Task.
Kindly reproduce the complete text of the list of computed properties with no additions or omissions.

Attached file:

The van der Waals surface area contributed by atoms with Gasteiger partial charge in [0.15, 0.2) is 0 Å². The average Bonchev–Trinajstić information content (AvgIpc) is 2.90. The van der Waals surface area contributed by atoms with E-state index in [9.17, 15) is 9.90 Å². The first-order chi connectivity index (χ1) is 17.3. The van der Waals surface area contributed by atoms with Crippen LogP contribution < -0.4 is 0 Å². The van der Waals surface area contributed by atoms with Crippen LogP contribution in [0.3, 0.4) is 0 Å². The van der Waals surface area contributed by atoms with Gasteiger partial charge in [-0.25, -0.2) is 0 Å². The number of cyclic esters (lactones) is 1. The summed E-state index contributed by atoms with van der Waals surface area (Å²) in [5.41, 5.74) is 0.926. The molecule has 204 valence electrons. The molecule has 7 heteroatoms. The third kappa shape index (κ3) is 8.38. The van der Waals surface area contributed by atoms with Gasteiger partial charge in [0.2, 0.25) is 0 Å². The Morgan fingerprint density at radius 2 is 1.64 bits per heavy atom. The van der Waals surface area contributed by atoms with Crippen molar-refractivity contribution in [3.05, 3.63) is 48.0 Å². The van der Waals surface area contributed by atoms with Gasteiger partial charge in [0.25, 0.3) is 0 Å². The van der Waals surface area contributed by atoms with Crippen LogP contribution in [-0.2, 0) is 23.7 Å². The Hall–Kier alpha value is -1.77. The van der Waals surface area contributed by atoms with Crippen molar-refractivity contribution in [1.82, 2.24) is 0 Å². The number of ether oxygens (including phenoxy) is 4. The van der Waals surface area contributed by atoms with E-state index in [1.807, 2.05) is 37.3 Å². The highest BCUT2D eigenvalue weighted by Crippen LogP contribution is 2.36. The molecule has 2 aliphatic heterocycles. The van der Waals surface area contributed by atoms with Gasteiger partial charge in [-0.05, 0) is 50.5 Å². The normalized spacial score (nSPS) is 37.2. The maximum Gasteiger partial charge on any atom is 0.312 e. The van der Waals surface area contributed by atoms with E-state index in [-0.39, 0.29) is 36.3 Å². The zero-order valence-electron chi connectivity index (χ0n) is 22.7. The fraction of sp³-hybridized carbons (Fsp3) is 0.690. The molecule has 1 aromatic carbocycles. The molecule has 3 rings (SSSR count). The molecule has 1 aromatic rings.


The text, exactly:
The van der Waals surface area contributed by atoms with Gasteiger partial charge in [0.15, 0.2) is 0 Å². The average Bonchev–Trinajstić information content (AvgIpc) is 2.90. The van der Waals surface area contributed by atoms with E-state index in [9.17, 15) is 9.90 Å². The first-order chi connectivity index (χ1) is 17.3. The van der Waals surface area contributed by atoms with Crippen LogP contribution < -0.4 is 0 Å². The van der Waals surface area contributed by atoms with Crippen LogP contribution in [0.3, 0.4) is 0 Å². The van der Waals surface area contributed by atoms with Gasteiger partial charge in [-0.25, -0.2) is 0 Å². The number of cyclic esters (lactones) is 1. The summed E-state index contributed by atoms with van der Waals surface area (Å²) in [5.41, 5.74) is 0.926. The molecule has 204 valence electrons. The molecule has 7 heteroatoms. The third kappa shape index (κ3) is 8.38. The van der Waals surface area contributed by atoms with Gasteiger partial charge in [0.2, 0.25) is 0 Å². The Morgan fingerprint density at radius 2 is 1.64 bits per heavy atom. The van der Waals surface area contributed by atoms with Crippen molar-refractivity contribution in [3.05, 3.63) is 48.0 Å². The van der Waals surface area contributed by atoms with Gasteiger partial charge in [0.25, 0.3) is 0 Å². The van der Waals surface area contributed by atoms with Crippen LogP contribution in [-0.2, 0) is 23.7 Å². The Hall–Kier alpha value is -1.77. The van der Waals surface area contributed by atoms with Crippen molar-refractivity contribution in [1.82, 2.24) is 0 Å². The number of ether oxygens (including phenoxy) is 4. The van der Waals surface area contributed by atoms with E-state index in [1.807, 2.05) is 37.3 Å². The highest BCUT2D eigenvalue weighted by Crippen LogP contribution is 2.36. The molecule has 2 aliphatic heterocycles. The van der Waals surface area contributed by atoms with Gasteiger partial charge in [-0.05, 0) is 50.5 Å². The normalized spacial score (nSPS) is 37.2. The maximum Gasteiger partial charge on any atom is 0.312 e. The van der Waals surface area contributed by atoms with E-state index in [-0.39, 0.29) is 36.3 Å². The zero-order valence-electron chi connectivity index (χ0n) is 22.7. The fraction of sp³-hybridized carbons (Fsp3) is 0.690. The molecule has 1 aromatic carbocycles. The molecule has 3 rings (SSSR count). The molecule has 1 aromatic rings.